Expeditious management of ischemic invasive foot infections

Cardiovasc Surg. 1996 Dec;4(6):792-5. doi: 10.1016/s0967-2109(96)00045-2.

Abstract

Management of infected ischemic diabetic limbs requires antibiotic therapy, abscess drainage, and revascularization. However, revascularization is often delayed for several days or weeks as the infection is controlled. In an effort to decrease hospital stay and costs and to increase limb salvage, a series of 974 extremities with distal occlusive disease were managed with autogenous distal bypass. Some 136 of these limbs (125 diabetic) had severe invasive infections. These patients received intravenous antibiotics in all cases and abscess drainage if necessary. Vascular reconstruction was carried out as soon as possible, within 48 h of admission. An in situ bypass was used preferentially (107 cases). Patients were maintained on intravenous antibiotics in the perioperative period. Partial foot amputations, when necessary, were performed in 111 cases, usually 3-5 days after vascular reconstruction. There were no graft infections or major wound infections. There were two cases of skin edge necrosis requiring reoperation due to flap mobilization and consequent ischemia. Urgent revascularization with an autogenous conduit may be carried out in patients with invasive foot infections expeditiously, with high rates of limb salvage. Graft and wound infections are not common in this setting. Costly prolonged pre-bypass hospitalization in these cases is unnecessary.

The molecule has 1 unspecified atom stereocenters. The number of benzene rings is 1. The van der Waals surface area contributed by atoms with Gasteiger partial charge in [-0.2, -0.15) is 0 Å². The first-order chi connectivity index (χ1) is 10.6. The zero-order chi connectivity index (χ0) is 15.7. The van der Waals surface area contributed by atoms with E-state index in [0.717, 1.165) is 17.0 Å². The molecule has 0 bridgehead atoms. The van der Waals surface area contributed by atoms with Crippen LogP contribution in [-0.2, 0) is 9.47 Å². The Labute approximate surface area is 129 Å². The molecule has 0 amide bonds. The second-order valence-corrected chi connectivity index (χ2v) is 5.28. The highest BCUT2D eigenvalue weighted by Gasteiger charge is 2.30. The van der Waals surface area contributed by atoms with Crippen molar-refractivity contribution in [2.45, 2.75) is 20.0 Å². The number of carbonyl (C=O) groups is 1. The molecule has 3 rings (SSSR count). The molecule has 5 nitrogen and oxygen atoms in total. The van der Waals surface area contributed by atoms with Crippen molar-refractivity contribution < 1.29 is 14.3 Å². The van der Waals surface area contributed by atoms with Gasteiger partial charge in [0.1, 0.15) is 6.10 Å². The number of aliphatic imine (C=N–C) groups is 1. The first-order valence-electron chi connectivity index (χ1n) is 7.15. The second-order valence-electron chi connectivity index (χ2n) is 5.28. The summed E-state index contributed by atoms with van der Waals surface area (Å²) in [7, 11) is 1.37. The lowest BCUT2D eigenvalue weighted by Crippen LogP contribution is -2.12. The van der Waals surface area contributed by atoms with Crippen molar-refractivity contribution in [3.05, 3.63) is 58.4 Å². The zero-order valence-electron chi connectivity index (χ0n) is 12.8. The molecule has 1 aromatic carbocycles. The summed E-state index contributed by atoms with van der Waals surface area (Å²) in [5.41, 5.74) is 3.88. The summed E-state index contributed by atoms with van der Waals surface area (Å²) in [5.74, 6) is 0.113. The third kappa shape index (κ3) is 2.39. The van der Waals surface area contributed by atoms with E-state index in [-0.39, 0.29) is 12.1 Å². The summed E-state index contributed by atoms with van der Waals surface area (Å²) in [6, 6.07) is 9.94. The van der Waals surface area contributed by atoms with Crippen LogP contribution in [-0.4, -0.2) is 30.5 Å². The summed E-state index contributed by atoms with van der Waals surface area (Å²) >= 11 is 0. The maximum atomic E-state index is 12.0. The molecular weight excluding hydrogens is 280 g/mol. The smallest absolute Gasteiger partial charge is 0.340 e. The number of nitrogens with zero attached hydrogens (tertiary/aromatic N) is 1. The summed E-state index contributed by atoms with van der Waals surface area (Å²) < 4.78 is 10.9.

Publication types

  • Clinical Trial

MeSH terms

  • Amputation
  • Anti-Bacterial Agents / administration & dosage
  • Arteries / surgery
  • Bacteria / isolation & purification
  • Bacterial Infections / drug therapy
  • Bacterial Infections / microbiology
  • Blood Vessel Prosthesis
  • Diabetic Foot / microbiology
  • Diabetic Foot / pathology
  • Diabetic Foot / therapy*
  • Drainage
  • Gangrene
  • Humans
  • Leg / blood supply*
  • Length of Stay
  • Prosthesis-Related Infections / epidemiology
  • Retrospective Studies
  • Surgical Wound Infection / epidemiology
  • Treatment Outcome
  • Veins / transplantation

Substances

  • Anti-Bacterial Agents